Meanwhile, those products that do not require comprehensive oversight could be widely available to the public without burdening the speech of the drug industry any more just because the product is a drug rather than a dietary supplement.  Both drugs and dietary supplements affect the body and should be treated according to the level of danger they pose rather than what type of product they are.  Differentiating according to the dispensing method of the product is by no means the only solution, but is rather an illustration of a way that the FDA could protect consumers with tools already available to it, rather than by burdening free speech.  Considering the Supreme Court's thinking as reflected by Thompson, the FDA would benefit from adopting alternatives that are less restrictive of commercial speech.  

Current agency DTC print advertisement practices unduly infringe commercial speech.

The agency could adopt regulations that are less restrictive of commercial speech.  If it did so, its regulation would be more likely to withstand constitutional scrutiny.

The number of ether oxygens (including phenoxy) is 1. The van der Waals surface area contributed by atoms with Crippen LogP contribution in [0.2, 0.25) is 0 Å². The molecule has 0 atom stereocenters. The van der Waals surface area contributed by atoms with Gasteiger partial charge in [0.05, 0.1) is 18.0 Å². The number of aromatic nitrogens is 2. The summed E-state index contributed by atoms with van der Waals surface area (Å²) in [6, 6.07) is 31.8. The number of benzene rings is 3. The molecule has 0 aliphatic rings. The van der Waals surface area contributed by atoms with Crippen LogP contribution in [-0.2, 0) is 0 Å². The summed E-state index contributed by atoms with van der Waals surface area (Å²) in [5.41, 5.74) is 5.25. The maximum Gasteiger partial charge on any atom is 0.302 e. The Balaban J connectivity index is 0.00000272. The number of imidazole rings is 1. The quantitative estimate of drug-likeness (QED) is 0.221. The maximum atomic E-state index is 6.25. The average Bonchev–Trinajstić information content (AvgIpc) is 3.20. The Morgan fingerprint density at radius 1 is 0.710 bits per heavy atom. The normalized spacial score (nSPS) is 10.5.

The agency's position regarding direct-to-consumer print advertisement (DTC advertisement) is not consistent with relevant legal authority because it excessively restricts commercial speech.  A prescription drug's label must contain certain information, including information about the drug's clinical pharmacology, data from clinical studies, indications and usage, contraindications, warnings, precautions, and adverse effects.[19]  These requirements are comprehensive and detailed and are intended for use by the prescribing practitioner.  Though the regulation of DTC print advertisements requires a ""brief summary,""[20] print advertisements for prescription drugs contain almost as much information: the advertisement must list side effects, warnings, precautions, and contraindications that the drug's labeling contains.[21]  Therefore, the resulting advertisement for consumers' eyes is almost as technical and difficult to read as that intended for medical professionals.  The requirement for printed promotional labeling, which includes items such as booklets, brochures, mailers, and letters, is that it must contain ""adequate directions for use.""[22]